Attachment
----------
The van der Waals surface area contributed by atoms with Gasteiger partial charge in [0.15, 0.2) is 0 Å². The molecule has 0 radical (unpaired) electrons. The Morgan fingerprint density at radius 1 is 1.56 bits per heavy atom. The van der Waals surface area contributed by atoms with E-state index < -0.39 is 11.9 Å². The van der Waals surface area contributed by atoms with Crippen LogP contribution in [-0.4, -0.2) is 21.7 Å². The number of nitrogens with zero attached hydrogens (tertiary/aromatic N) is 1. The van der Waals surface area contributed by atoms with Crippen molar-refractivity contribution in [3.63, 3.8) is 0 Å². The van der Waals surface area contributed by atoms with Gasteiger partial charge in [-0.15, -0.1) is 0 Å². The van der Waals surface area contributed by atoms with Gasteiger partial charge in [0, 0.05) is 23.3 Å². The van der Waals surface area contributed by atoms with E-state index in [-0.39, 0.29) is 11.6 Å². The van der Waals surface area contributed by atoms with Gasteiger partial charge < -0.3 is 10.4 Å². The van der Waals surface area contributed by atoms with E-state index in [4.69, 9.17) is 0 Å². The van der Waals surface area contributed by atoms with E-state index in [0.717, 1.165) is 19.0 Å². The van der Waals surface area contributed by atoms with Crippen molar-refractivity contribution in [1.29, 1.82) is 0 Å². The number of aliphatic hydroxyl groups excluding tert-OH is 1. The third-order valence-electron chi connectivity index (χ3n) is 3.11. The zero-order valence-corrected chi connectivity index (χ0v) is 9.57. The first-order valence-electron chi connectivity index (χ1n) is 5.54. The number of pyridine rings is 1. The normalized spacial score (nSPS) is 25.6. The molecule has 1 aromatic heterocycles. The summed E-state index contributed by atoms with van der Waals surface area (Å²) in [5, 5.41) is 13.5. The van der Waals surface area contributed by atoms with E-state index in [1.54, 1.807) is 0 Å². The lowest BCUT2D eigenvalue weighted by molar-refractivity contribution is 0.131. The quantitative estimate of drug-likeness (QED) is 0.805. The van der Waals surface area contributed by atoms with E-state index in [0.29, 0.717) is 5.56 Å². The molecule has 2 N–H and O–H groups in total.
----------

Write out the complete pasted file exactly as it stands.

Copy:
The van der Waals surface area contributed by atoms with Gasteiger partial charge in [0.15, 0.2) is 0 Å². The molecule has 0 radical (unpaired) electrons. The Morgan fingerprint density at radius 1 is 1.56 bits per heavy atom. The van der Waals surface area contributed by atoms with E-state index < -0.39 is 11.9 Å². The van der Waals surface area contributed by atoms with Crippen LogP contribution in [-0.4, -0.2) is 21.7 Å². The number of nitrogens with zero attached hydrogens (tertiary/aromatic N) is 1. The van der Waals surface area contributed by atoms with Crippen molar-refractivity contribution in [3.63, 3.8) is 0 Å². The van der Waals surface area contributed by atoms with Gasteiger partial charge in [-0.15, -0.1) is 0 Å². The van der Waals surface area contributed by atoms with Gasteiger partial charge in [0, 0.05) is 23.3 Å². The van der Waals surface area contributed by atoms with E-state index in [-0.39, 0.29) is 11.6 Å². The van der Waals surface area contributed by atoms with Gasteiger partial charge < -0.3 is 10.4 Å². The van der Waals surface area contributed by atoms with E-state index in [4.69, 9.17) is 0 Å². The van der Waals surface area contributed by atoms with E-state index in [0.717, 1.165) is 19.0 Å². The van der Waals surface area contributed by atoms with Crippen molar-refractivity contribution in [1.29, 1.82) is 0 Å². The number of aliphatic hydroxyl groups excluding tert-OH is 1. The third-order valence-electron chi connectivity index (χ3n) is 3.11. The zero-order valence-corrected chi connectivity index (χ0v) is 9.57. The first-order valence-electron chi connectivity index (χ1n) is 5.54. The number of pyridine rings is 1. The normalized spacial score (nSPS) is 25.6. The molecule has 1 aromatic heterocycles. The summed E-state index contributed by atoms with van der Waals surface area (Å²) in [5, 5.41) is 13.5. The van der Waals surface area contributed by atoms with E-state index in [1.54, 1.807) is 0 Å². The lowest BCUT2D eigenvalue weighted by molar-refractivity contribution is 0.131. The quantitative estimate of drug-likeness (QED) is 0.805. The van der Waals surface area contributed by atoms with E-state index in [0.29, 0.717) is 5.56 Å². The molecule has 2 N–H and O–H groups in total.